China is evolving from an imitator to an innovator and the style of innovation in China lends itself to knowledge-based R&D
This style is, in turn, driven by the nature of the workforce. China has large numbers of scientists and engineers, who are cheap by Western standards, and an abundance of manufacturing experience. Combined, these factors produce fast improvements in components and engineered products. For example, Chinese firms have had a lot of success in improving photovoltaic panels. The next area of rapid improvement will probably be aerial drones, followed by other high-tech manufacturing and engineering-based products.
Another area in which China excels is pharmaceutical research. Subjects are paid relatively little, which means that trials cost less. China also lends itself to research for technological products, such as driverless cars, or anything else where large amounts of data have to be collected; because there are so many people, information can be collected more efficiently there than elsewhere.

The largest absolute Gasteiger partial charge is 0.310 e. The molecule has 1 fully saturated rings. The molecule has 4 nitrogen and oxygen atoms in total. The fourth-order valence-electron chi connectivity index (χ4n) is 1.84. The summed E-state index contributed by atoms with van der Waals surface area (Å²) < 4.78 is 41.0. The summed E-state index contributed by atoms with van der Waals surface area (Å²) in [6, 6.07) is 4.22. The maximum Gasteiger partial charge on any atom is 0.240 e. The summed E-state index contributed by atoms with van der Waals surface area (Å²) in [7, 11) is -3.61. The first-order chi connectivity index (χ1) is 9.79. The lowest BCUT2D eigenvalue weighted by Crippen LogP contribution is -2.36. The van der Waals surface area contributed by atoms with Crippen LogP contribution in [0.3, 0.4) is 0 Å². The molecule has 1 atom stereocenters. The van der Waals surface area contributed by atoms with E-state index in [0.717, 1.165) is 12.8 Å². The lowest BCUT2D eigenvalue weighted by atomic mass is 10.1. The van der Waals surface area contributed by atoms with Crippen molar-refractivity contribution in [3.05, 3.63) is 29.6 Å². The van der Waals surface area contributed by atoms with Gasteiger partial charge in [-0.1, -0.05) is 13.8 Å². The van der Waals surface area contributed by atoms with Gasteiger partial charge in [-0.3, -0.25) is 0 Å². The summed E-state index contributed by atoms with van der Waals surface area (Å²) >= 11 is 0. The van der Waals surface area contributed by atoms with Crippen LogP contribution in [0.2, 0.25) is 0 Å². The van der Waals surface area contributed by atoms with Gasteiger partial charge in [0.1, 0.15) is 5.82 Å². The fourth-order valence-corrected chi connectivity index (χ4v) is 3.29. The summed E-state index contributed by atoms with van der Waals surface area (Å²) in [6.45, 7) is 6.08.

For all these reasons, we are certain that Western firms will increasingly start transitioning to knowledge-based R&D in China. However, there are several barriers. One is location. While cost-driven and market-driven R&D is limited to the place of manufacturing, often in the country’s interior, knowledge-based R&D flourishes near universities and public research institutes, which tend to be located in the coastal regions. So, manufacturing-based R&D firms that are pursuing knowledge-based R&D may have to re-locate staff.
The second issue is personnel. Finding people with the right skills and experience to carry out knowledge-based R&D can be difficult. Chinese citizens can be constrained by the hukou system, which limits where people can work. To get around this, firms are increasingly hiring ethnic Chinese people who were educated and employed overseas. Firms pay them a Western-sized salary, then give them a larger pyramid of locally-trained engineers than they would have in the West. This allows them to achieve more in a shorter period of time. However, holding onto people can be a problem. It goes without saying that salaries are high, so the right people tend to demand inspired leadership, challenging work and overseas assignments. Firms that want to keep them have to meet these expectations.